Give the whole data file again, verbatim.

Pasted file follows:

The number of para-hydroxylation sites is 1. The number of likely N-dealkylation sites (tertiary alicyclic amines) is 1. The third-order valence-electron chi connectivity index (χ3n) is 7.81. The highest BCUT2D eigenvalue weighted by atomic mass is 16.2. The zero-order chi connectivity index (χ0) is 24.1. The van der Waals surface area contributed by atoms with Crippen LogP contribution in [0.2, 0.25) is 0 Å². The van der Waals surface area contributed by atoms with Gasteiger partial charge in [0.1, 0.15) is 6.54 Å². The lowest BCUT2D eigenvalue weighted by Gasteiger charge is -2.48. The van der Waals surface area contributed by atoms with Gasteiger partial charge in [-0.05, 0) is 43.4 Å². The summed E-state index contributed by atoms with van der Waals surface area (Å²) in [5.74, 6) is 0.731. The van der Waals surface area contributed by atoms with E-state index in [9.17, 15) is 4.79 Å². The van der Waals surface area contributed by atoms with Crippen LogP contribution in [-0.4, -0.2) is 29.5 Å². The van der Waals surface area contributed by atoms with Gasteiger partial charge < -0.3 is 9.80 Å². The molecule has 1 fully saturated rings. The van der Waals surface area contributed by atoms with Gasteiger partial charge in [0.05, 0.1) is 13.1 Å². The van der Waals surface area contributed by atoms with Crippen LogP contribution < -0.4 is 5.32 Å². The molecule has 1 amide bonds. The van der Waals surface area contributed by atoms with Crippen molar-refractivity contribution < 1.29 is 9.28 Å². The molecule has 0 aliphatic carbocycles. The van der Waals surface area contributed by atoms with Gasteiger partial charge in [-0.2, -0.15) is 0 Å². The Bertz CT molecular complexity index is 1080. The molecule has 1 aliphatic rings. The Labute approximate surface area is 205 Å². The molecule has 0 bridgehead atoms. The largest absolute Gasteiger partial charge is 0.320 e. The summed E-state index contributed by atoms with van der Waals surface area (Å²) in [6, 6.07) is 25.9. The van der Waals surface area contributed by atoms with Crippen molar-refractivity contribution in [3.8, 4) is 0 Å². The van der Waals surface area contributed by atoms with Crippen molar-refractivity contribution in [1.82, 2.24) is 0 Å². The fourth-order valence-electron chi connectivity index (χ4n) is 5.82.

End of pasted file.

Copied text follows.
The number of para-hydroxylation sites is 1. The number of likely N-dealkylation sites (tertiary alicyclic amines) is 1. The third-order valence-electron chi connectivity index (χ3n) is 7.81. The highest BCUT2D eigenvalue weighted by atomic mass is 16.2. The zero-order chi connectivity index (χ0) is 24.1. The van der Waals surface area contributed by atoms with Crippen LogP contribution in [0.2, 0.25) is 0 Å². The van der Waals surface area contributed by atoms with Gasteiger partial charge in [0.1, 0.15) is 6.54 Å². The lowest BCUT2D eigenvalue weighted by Gasteiger charge is -2.48. The van der Waals surface area contributed by atoms with Gasteiger partial charge in [-0.05, 0) is 43.4 Å². The summed E-state index contributed by atoms with van der Waals surface area (Å²) in [5.74, 6) is 0.731. The van der Waals surface area contributed by atoms with E-state index in [9.17, 15) is 4.79 Å². The van der Waals surface area contributed by atoms with Crippen LogP contribution in [-0.4, -0.2) is 29.5 Å². The van der Waals surface area contributed by atoms with Gasteiger partial charge < -0.3 is 9.80 Å². The molecule has 1 fully saturated rings. The van der Waals surface area contributed by atoms with Gasteiger partial charge in [0.05, 0.1) is 13.1 Å². The van der Waals surface area contributed by atoms with Crippen LogP contribution < -0.4 is 5.32 Å². The molecule has 1 amide bonds. The van der Waals surface area contributed by atoms with Crippen molar-refractivity contribution < 1.29 is 9.28 Å². The molecule has 0 aliphatic carbocycles. The van der Waals surface area contributed by atoms with Gasteiger partial charge in [-0.2, -0.15) is 0 Å². The Bertz CT molecular complexity index is 1080. The molecule has 1 aliphatic rings. The Labute approximate surface area is 205 Å². The molecule has 0 bridgehead atoms. The largest absolute Gasteiger partial charge is 0.320 e. The summed E-state index contributed by atoms with van der Waals surface area (Å²) in [6, 6.07) is 25.9. The van der Waals surface area contributed by atoms with Crippen molar-refractivity contribution in [3.8, 4) is 0 Å². The van der Waals surface area contributed by atoms with Crippen molar-refractivity contribution in [1.82, 2.24) is 0 Å². The fourth-order valence-electron chi connectivity index (χ4n) is 5.82.